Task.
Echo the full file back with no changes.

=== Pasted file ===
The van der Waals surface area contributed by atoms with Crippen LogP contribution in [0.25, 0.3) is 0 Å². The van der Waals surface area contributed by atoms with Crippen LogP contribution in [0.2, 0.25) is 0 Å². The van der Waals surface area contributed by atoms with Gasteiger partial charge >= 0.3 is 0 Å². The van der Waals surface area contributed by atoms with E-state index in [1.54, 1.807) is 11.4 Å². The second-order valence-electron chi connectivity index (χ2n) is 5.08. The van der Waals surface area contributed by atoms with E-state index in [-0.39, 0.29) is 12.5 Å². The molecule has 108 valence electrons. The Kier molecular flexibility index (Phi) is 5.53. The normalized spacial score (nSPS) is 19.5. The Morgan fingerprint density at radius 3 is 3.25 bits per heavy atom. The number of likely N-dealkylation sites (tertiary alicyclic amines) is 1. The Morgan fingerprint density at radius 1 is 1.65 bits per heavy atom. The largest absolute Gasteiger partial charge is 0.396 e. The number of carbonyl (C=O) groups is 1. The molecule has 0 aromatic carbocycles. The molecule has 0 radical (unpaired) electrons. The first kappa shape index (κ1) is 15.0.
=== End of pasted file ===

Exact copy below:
The van der Waals surface area contributed by atoms with Crippen LogP contribution in [0.25, 0.3) is 0 Å². The van der Waals surface area contributed by atoms with Crippen LogP contribution in [0.2, 0.25) is 0 Å². The van der Waals surface area contributed by atoms with Gasteiger partial charge >= 0.3 is 0 Å². The van der Waals surface area contributed by atoms with E-state index in [1.54, 1.807) is 11.4 Å². The second-order valence-electron chi connectivity index (χ2n) is 5.08. The van der Waals surface area contributed by atoms with E-state index in [-0.39, 0.29) is 12.5 Å². The molecule has 108 valence electrons. The Kier molecular flexibility index (Phi) is 5.53. The normalized spacial score (nSPS) is 19.5. The Morgan fingerprint density at radius 3 is 3.25 bits per heavy atom. The number of likely N-dealkylation sites (tertiary alicyclic amines) is 1. The Morgan fingerprint density at radius 1 is 1.65 bits per heavy atom. The largest absolute Gasteiger partial charge is 0.396 e. The number of carbonyl (C=O) groups is 1. The molecule has 0 aromatic carbocycles. The molecule has 0 radical (unpaired) electrons. The first kappa shape index (κ1) is 15.0.